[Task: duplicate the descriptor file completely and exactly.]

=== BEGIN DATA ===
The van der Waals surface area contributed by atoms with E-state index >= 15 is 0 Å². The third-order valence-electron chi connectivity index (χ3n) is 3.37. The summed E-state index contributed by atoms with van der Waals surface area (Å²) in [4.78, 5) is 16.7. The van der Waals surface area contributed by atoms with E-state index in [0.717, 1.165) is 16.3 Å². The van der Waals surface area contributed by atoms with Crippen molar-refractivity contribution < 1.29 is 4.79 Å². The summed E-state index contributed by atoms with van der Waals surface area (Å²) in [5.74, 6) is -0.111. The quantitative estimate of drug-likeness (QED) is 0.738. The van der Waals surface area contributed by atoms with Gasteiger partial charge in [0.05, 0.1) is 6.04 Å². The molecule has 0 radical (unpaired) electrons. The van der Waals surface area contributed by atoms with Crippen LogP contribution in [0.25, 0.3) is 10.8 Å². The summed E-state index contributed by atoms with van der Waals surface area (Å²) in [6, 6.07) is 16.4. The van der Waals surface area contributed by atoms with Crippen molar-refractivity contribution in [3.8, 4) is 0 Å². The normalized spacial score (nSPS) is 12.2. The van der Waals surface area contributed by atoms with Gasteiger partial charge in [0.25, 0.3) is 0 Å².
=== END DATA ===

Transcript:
The van der Waals surface area contributed by atoms with E-state index >= 15 is 0 Å². The third-order valence-electron chi connectivity index (χ3n) is 3.37. The summed E-state index contributed by atoms with van der Waals surface area (Å²) in [4.78, 5) is 16.7. The van der Waals surface area contributed by atoms with E-state index in [0.717, 1.165) is 16.3 Å². The van der Waals surface area contributed by atoms with Crippen molar-refractivity contribution < 1.29 is 4.79 Å². The summed E-state index contributed by atoms with van der Waals surface area (Å²) in [5.74, 6) is -0.111. The quantitative estimate of drug-likeness (QED) is 0.738. The van der Waals surface area contributed by atoms with Gasteiger partial charge in [0.05, 0.1) is 6.04 Å². The molecule has 0 radical (unpaired) electrons. The van der Waals surface area contributed by atoms with Crippen LogP contribution in [0.25, 0.3) is 10.8 Å². The summed E-state index contributed by atoms with van der Waals surface area (Å²) in [6, 6.07) is 16.4. The van der Waals surface area contributed by atoms with Crippen molar-refractivity contribution in [3.8, 4) is 0 Å². The normalized spacial score (nSPS) is 12.2. The van der Waals surface area contributed by atoms with Gasteiger partial charge in [0.25, 0.3) is 0 Å².